Yesterday afternoon, I ran home under a great big blue sky of spring Alaska sun. It was 50F and there was just enough breeze to remind you’re just a few degrees off the Arctic Circle. I will say, this was exactly the type of run I looked forward to around Dec 21st, as I pulled on layer over layer and prepared for yet another run into the inky darkness with only my headlamp for company.


I also spent the first mile yesterday hobbling like a geriatric. There just is never a smartphone video camera around when you need it; I would have loved to capture that first mile. Honestly, I had to smile despite the morbidity residing in my quads. It didn’t get a whole lot better, either. Any stop or sudden deceleration was plain old painful. On top of it all, the fuel tank was a little low. 6.5 in the morning + 10.0 home in the afternoon = need for lots of calories. About a mile from home, the magnificent Tordrillo Range spilling sunshine and cloud break off my right shoulder, I stopped, stretched my tight calves, and honestly considered calling Jen for a ride home. By the time I made it through the door, all I could think about was food. I sat down in the pantry, ate half a bag of crappy snack mix, two handfuls of almonds, some kind of Japanese energy squeezy-thing and followed it up with a recovery shake. Gross.

If this sounds heinous to you and makes you wonder why I do this day after day, you’re getting it. The fact is, anyone who only has good things to say about running either a) runs less than he/she claims or b) is attempting to sell you something. Like fish oil. Or the “only running app you’ll ever need.”

Kneeling on the altar of the Great Truth Machine

The truth of it all: like John L. Parker put it in Once a Runner, running is “all joy and woe.” There are days when everything clicks and output is which despite effort being low, and those are the rare treasures. Everything else is the true substance of running, and it might hurt, but boy it hurts so good. Yesterday was just another reminder of why I love to run. It sucked starting a ten miler understanding that it was going to be a long, slow sufferfest. But man, it was awesome to be out there enjoying the vernal sunlight and to know that the more I hurt today, the stronger I become tomorrow.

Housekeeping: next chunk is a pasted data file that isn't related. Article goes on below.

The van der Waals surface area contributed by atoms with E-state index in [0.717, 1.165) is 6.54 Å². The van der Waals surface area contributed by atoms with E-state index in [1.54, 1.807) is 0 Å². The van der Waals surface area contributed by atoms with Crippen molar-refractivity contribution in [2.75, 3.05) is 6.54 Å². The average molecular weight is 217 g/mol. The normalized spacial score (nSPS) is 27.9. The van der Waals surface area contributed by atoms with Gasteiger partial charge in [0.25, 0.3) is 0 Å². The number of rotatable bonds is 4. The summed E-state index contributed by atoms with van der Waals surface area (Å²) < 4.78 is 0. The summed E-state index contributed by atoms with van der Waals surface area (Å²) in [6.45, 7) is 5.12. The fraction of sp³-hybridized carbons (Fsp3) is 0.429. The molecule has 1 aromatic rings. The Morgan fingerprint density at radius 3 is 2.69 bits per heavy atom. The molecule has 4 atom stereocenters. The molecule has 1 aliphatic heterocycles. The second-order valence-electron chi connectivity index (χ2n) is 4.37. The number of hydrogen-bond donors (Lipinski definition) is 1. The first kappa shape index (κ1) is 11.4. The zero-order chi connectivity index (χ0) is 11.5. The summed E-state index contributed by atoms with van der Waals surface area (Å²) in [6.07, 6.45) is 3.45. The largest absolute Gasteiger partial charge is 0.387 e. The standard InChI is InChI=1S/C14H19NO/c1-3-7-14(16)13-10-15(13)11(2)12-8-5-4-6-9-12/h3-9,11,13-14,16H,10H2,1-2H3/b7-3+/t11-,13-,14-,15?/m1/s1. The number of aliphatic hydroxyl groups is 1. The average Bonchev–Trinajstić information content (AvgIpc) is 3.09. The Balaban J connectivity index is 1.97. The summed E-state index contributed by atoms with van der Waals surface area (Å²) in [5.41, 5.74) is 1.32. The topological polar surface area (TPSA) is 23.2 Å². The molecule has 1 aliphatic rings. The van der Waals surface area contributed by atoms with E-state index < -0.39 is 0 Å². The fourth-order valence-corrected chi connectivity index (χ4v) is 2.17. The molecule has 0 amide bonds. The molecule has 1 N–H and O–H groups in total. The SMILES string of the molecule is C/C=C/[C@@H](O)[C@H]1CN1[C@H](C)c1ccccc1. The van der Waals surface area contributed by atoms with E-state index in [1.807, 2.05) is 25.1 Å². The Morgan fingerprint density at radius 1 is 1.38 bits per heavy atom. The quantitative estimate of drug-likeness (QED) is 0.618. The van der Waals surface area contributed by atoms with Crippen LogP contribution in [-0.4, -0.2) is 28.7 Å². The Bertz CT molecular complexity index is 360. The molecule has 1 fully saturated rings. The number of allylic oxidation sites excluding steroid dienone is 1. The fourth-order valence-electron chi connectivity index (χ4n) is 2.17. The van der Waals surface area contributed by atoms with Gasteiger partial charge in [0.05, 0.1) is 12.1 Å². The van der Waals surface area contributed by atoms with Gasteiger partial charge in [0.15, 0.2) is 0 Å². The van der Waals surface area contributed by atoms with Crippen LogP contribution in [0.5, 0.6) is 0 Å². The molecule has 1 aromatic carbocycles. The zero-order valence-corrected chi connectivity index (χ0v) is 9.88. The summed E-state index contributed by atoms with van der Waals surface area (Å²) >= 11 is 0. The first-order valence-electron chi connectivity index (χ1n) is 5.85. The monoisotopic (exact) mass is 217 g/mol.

I’m interested in what you think – leave a comment with a story about your most heinous/awesome run.

8 responses

  1. I LOVE this post!!! I had a terrible run on Wednesday night with Eric continually having to slow the pace to wait for me. Today, we ran up Pinnacle Mountain, and this time I was his carrot. Running definitely has its “ups and downs”, and I love it both for its humbling moments when it makes me feel vulnerable and for the times I feel like I could fly! 🙂 Thanks for sharing Matt!


    • Thanks for the comment, Megs. I can only imagine once you step up to the ultra distances like you guys, tough runs get waaaaaay tougher! I finished my ten miler yesterday thinking, at least I don’t have 26 to go…


      • It’s all relative I suppose 🙂 I could see the mental game being a big challenge in the ultra distances. Plus the ridiculous fueling aspects and metabolic changes…plus the beating…never mind, I still think ultra distance is way harder!


  2. it’s mostly “hate” for me. I live for the moment when my feet stop moving and I hit the watch to stop the time. But I’m thankful for getting out there. every.single.time.


  3. you don’t like the japanese squishy things?? it’s like a jello party in your mouth(: today was bad for me-i made it a half block before i turned around because my stomach, knee, and ankle hurt. but the main reason was my bad attitude…


  4. Hmm…are we getting old? I have taken months off of running due to a nagging ankle injury. I tried to go out the other day for a simple 3 miler and barely managed a block due to knee pain. I’ve never had knee pain before! I assume there a bunch of little muscles that have atrophied and that I should take it slowly to get back into running, but it is frustrating.


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